If you really want to upgrade your health and improve performance, writes Dr Josephine Perry, compelling evidence suggests the bedroom is the best place to start.
If you have felt dizzy, off-balance, irritable, nauseous, forgetful or weak over the last year, Dr Google might have led you towards concussion, chronic fatigue or severe anxiety.
A likelier culprit, however, is that lockdown has screwed up your sleep.
The problem with sleep is that even though we all know it matters, when life gets busy and there are not enough hours in the day, it is the first thing to go. Lockdown highlighted that, with many of us massively missing out on sleep.
In a King’s College study published in May 2020, over 2,000 people were questioned about their lockdown sleep, with 63 per cent reporting worse quality of sleep and 39 per cent saying that were sleeping less.
Stuff of dreams
For the minority who were able to sleep better during lockdown, the physical benefits were clear.
When one athlete converted his long commute into a London office into two hours of extra sleep and a few steps across the corridor, he got a seriously unexpected uplift in his fitness performance.
Gareth Mason, 42, is a former rugby pro turned avid cyclist. He found the extra sleep he got each day pushed his FTP (the ways cyclists measure power) up by 12 per cent – from 350 to 395 – which would have taken years through training alone.
Although he has trained seriously for 25 years, Mason is convinced the improvement can only be related to sleep. “I’d seen a gradual improvement over the years, with a few blips, to get to around 350W,” he says, “but in the past nine months that increased to near 400W with no obvious changes to my lifestyle other than sleep.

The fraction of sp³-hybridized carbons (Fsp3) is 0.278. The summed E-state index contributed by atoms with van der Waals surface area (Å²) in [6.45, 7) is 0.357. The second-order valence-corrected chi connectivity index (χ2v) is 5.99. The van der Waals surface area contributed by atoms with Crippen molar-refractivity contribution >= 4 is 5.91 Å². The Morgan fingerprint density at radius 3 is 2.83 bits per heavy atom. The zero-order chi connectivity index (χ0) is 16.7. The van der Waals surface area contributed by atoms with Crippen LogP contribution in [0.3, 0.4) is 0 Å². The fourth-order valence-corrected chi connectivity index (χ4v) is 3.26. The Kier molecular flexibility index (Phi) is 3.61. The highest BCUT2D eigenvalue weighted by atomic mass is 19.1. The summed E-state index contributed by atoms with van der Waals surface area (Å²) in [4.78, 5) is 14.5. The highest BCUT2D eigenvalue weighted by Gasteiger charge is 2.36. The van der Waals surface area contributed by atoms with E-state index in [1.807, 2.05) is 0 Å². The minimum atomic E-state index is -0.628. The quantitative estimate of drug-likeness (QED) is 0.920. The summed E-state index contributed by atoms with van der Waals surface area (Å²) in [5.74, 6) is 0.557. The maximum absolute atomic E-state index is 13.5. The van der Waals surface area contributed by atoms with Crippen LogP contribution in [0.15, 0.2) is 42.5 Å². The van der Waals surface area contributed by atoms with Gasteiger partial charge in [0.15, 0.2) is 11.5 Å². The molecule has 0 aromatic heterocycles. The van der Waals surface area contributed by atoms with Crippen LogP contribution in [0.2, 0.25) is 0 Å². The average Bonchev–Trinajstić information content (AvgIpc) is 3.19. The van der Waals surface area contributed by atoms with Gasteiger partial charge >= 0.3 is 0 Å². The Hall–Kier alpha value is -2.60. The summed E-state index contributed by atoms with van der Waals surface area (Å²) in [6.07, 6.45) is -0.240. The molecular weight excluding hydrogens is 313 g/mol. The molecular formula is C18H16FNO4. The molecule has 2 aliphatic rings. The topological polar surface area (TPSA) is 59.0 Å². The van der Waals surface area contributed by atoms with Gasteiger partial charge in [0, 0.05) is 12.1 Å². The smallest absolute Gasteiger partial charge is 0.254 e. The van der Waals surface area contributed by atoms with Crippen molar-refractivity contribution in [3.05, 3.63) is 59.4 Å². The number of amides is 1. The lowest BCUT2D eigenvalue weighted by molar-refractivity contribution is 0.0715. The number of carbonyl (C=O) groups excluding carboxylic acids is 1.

“Because of the sleep – I typically get eight to nine-and-a-half hours a night – I’ve been able to increase the training stress that I’m able to handle. Now I can recover at what was my threshold a year ago.”
Mason’s experience is backed up by elite cyclist and cycling coach Jacob Tipper, who says the upturn in performance is likely the result of far better recovery and therefore adaptation.
“Sleep is the number one recovery method,” says Tipper. “It is legal doping, where the hormones are released and we get the adaptations from the training we have done.”
Tipper says he has to slow down the training of amateur athletes, because unlike their professional counterparts the fact they have to work means they cannot sleep and recover enough to benefit from harder training.
“It’s about making the most of the adaptations you are trying to create,” he says.
“The harder you can recover, the harder you can train. At some point there is not much more training I can set people, because they become unable to recover from it.”
In performance terms, then, when you sleep well, you recover better, get fewer injuries and become a stronger athlete.
Studies in sprinters, basketball players and tennis players have all found extra sleep improved their accuracy, and there is a positive impact in endurance athletes, too.
When a bunch of cyclists were asked to do time trials after their normal amount of sleep, 30 per cent less and 30 per cent more than normal, perhaps unsurprisingly their best performances came after the extra sleep.